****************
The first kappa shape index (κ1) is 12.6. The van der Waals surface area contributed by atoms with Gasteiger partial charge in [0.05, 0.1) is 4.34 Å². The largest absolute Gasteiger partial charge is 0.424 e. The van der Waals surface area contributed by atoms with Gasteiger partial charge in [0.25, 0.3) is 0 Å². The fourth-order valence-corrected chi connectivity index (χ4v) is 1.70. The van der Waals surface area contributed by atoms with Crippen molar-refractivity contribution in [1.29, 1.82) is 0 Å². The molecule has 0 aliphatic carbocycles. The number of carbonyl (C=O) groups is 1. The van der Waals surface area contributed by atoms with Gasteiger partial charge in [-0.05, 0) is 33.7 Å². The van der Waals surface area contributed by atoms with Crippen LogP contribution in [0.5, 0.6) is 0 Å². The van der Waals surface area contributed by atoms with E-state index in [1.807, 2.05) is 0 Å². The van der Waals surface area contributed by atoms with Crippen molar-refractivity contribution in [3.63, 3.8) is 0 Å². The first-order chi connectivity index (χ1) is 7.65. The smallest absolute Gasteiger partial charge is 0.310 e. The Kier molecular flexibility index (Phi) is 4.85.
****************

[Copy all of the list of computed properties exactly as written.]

The first kappa shape index (κ1) is 12.6. The van der Waals surface area contributed by atoms with Gasteiger partial charge in [0.05, 0.1) is 4.34 Å². The largest absolute Gasteiger partial charge is 0.424 e. The van der Waals surface area contributed by atoms with Gasteiger partial charge in [0.25, 0.3) is 0 Å². The fourth-order valence-corrected chi connectivity index (χ4v) is 1.70. The van der Waals surface area contributed by atoms with Crippen molar-refractivity contribution in [1.29, 1.82) is 0 Å². The molecule has 0 aliphatic carbocycles. The number of carbonyl (C=O) groups is 1. The van der Waals surface area contributed by atoms with Gasteiger partial charge in [-0.05, 0) is 33.7 Å². The van der Waals surface area contributed by atoms with Crippen LogP contribution in [0.5, 0.6) is 0 Å². The van der Waals surface area contributed by atoms with E-state index in [1.807, 2.05) is 0 Å². The van der Waals surface area contributed by atoms with Crippen molar-refractivity contribution in [3.63, 3.8) is 0 Å². The first-order chi connectivity index (χ1) is 7.65. The smallest absolute Gasteiger partial charge is 0.310 e. The Kier molecular flexibility index (Phi) is 4.85.